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The difficulties of becoming an artist

by Sheila Mysorekar

In brief

Artists’ collective Netsa Arts Village in Addis Ababa, Ethiopia.

Artists’ collective Netsa Arts Village in Addis Ababa, Ethiopia.

All over the world, arts are a matter of national pride, with artists representing the cultural heritage. Irrespective of the country, however, artists tend to be poor, underpaid and even marginalised. Most have to teach themselves in the art of their choice, with no money or opportunity for vocational training.

Netsa Arts Village is an artists’ collective in Addis Ababa, Ethiopia. “Netsa” means “free”. The name was chosen with care. Henok Getachew, its coordinator, says the village offers artists a “free space” for unrestrained creativity. Such free spaces for artists are precious and rare in Africa.

There is money in arts, especially music. According to government statistics, in 2011, the South African music industry had a turnover worth 2.2 billion rand, the equivalent of more than $ 290 million. In 2010, the craft sector contributed 3.3 billion rand to GDP, and visual arts accounted for sales worth 2 billion rand. However, such statistics do not mean that musicians, artisans and painters actually earn a living.

Outside of the official radar and recognition, African artists are struggling to encounter spaces in order to create, but most projects have serious funding issues and are rooted in a non-formal environment. The Goethe-Institut South Africa, in partnership with the Institute for Arts Education (IAE) of Zurich University of the Arts, recently published a study about these issues, based on a thorough research in various African countries, with case studies from South Africa, Senegal, the DR Congo and Ethiopia.

The study shows that education, or the lack thereof, is a major problem. Most African artists only have little formal training in their field. Art schools are private and expensive or too crowded. Generally, the schools are cash-strapped. In some countries, there are no art schools at all.

Helmut Vogt is the administrative director of the Senegalese Dance School École des Sables. He says: “You can’t be a school and earn money, especially when the target group is dancers from Africa, who can’t pay for their training.” His school and others depend on outside funding, almost exclusively from western countries. Vogt says that writing applications for securing funds is a major part of his work. According to the study, it is a permanent challenge to preserve artistic independence when one is trying to find the approval of donors. Many creative groups involved in dance, theatre and other arts have to deal with this.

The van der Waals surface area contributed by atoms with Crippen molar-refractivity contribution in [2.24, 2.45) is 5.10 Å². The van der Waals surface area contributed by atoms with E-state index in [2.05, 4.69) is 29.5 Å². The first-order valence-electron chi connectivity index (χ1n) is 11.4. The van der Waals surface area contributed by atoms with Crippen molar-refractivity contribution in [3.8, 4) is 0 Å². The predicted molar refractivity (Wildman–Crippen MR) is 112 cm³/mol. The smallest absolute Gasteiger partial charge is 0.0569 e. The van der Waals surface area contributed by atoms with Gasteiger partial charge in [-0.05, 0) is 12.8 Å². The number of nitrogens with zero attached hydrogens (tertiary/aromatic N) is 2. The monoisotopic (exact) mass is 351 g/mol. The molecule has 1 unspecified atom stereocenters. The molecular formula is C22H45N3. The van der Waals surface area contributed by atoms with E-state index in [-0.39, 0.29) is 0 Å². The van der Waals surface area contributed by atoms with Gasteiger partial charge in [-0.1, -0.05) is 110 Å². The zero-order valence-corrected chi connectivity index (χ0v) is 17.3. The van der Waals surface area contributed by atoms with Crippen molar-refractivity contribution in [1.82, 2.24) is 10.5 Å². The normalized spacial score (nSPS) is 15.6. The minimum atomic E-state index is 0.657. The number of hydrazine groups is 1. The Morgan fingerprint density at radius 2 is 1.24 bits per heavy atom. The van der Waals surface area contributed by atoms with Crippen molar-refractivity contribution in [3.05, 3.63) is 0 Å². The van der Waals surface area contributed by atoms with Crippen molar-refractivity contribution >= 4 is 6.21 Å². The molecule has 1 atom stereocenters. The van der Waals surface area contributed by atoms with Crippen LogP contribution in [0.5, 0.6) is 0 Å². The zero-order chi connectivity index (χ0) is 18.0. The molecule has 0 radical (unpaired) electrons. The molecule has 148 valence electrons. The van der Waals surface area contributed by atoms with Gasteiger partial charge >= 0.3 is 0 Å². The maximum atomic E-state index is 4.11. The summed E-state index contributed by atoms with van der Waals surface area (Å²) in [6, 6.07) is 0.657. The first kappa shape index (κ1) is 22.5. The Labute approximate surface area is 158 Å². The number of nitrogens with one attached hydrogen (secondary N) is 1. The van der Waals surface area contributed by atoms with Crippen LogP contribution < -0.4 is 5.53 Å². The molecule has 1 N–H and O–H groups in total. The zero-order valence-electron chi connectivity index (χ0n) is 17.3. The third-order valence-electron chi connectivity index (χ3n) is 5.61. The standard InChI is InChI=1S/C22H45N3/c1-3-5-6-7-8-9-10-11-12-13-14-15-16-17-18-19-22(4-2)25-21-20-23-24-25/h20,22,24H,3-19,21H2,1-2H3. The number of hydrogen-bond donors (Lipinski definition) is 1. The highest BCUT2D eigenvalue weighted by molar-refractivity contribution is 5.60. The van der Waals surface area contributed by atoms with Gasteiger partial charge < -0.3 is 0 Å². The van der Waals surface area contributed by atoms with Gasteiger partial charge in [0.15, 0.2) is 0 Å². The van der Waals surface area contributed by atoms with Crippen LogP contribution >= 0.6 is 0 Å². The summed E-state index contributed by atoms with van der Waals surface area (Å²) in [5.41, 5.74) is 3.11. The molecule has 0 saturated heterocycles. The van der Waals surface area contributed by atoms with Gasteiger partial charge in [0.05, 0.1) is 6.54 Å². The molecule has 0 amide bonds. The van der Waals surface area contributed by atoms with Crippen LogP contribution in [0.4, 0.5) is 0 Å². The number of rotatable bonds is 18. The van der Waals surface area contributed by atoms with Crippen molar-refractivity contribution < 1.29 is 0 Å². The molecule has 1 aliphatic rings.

Sometimes, dedicated artists fund education programmes or support groups with revenue they generate through their own work. One example is the Dance and Performing Arts Laboratory Studios Kabako in Kisangani in the DR Congo. Faustin Linyekula, an internationally-known dancer, covers about 90 % of the running costs. To do so, he has to go on tour more often than he otherwise would.

Networking is important too. There are some organisations like the ARTerial Network, a network of African artists. “Collaborations are determined by a certain ethical approach to life and culture”, says Linyekula from Studios Kabako. “I believe in guerrilla networking where we choose to be together.”

Artists also need to travel and develop new ideas. Their most important role, possibly, is to create spaces that open perspectives for the future. Referring to the DR Congo, Linyekula says: “We can be in this country where everything is falling apart and we can still say: It’s possible to be here, it’s possible to imagine things from here and to do things from here.”

Sheila Mysorekar

Lauré al-Samarai, N.: Creating spaces. Non-formal art/s education and vocational training for artists in Africa between cultural policies and cultural funding. Institute for Arts Education (IAE), Zurich, Switzerland.
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